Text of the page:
'progress_bar': tqdm_dict,
        'log': {'test_acc': test_acc_mean.item(), 'step': self.current_epoch}
    }
    return results
test_step(*args, **kwargs)[source]

Operates on a single batch of data from the test set. In this step you’d normally generate examples or calculate anything of interest such as accuracy.

# the pseudocode for these calls
test_outs = []
for test_batch in test_data:
    out = test_step(test_batch)
    test_outs.append(out)
test_epoch_end(test_outs)
Parameters
  • batch (Tensor | (Tensor, …) | [Tensor, …]) – The output of your DataLoader. A tensor, tuple or list.

  • batch_idx (int) – The index of this batch.

  • dataloader_idx (int) – The index of the dataloader that produced this batch (only if multiple test datasets used).

Return type

Dict[str, Tensor]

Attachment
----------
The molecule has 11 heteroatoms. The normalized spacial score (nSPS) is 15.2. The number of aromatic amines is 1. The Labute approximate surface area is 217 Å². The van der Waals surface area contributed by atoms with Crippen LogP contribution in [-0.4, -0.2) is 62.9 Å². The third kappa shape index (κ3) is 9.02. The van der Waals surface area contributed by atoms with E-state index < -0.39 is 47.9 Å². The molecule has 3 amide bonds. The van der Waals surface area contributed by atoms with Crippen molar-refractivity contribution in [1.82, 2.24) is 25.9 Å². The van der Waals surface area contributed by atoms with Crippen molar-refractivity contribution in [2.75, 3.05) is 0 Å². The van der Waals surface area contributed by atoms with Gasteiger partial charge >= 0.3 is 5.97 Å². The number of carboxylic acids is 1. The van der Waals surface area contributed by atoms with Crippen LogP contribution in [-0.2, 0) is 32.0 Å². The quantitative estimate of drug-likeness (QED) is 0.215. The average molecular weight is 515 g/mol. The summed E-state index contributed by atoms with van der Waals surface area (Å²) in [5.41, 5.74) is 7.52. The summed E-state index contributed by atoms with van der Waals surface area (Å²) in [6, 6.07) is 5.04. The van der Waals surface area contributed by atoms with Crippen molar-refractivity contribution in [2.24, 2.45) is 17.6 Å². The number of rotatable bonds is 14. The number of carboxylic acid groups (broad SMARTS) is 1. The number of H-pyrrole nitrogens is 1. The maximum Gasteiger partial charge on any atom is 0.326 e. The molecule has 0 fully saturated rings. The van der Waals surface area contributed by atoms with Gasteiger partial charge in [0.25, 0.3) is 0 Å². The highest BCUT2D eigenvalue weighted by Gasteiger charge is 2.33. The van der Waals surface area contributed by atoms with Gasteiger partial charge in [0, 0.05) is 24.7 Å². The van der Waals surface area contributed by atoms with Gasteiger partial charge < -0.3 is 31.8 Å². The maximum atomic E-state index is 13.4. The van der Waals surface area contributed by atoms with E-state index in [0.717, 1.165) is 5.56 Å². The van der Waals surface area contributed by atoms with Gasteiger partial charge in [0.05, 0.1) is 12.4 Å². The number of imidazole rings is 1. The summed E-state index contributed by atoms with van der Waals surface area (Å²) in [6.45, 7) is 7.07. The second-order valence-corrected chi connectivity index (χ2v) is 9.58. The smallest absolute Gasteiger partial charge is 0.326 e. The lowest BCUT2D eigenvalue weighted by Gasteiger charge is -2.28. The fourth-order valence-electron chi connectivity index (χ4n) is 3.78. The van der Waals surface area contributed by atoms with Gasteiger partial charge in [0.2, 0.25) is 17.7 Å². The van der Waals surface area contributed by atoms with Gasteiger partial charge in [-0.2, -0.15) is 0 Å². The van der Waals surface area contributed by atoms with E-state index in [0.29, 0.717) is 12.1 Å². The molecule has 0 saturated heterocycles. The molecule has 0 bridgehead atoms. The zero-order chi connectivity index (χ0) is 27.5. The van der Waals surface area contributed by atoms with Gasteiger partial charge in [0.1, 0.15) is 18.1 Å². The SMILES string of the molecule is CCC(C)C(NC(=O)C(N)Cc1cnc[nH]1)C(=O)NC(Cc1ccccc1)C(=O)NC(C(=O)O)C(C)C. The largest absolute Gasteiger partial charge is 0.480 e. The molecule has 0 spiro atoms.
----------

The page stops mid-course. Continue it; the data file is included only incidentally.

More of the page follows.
Returns

Dict or OrderedDict - passed to the test_epoch_end() method. If you defined test_step_end() it will go to that first.

# if you have one test dataloader:
def test_step(self, batch, batch_idx)

# if you have multiple test dataloaders:
def test_step(self, batch, batch_idx, dataloader_idx)

Examples

# CASE 1: A single test dataset
def test_step(self, batch, batch_idx):
    x, y = batch

    # implement your own
    out = self(x)
    loss = self.loss(out, y)

    # log 6 example images
    # or generated text... or whatever
    sample_imgs = x[:6]
    grid = torchvision.utils.make_grid(sample_imgs)
    self.logger.experiment.add_image('example_images', grid, 0)

    # calculate acc
    labels_hat = torch.argmax(out, dim=1)
    val_acc = torch.sum(y == labels_hat).item() / (len(y) * 1.0)

    # all optional...
    # return whatever you need for the collation function test_epoch_end
    output = OrderedDict({
        'val_loss': loss_val,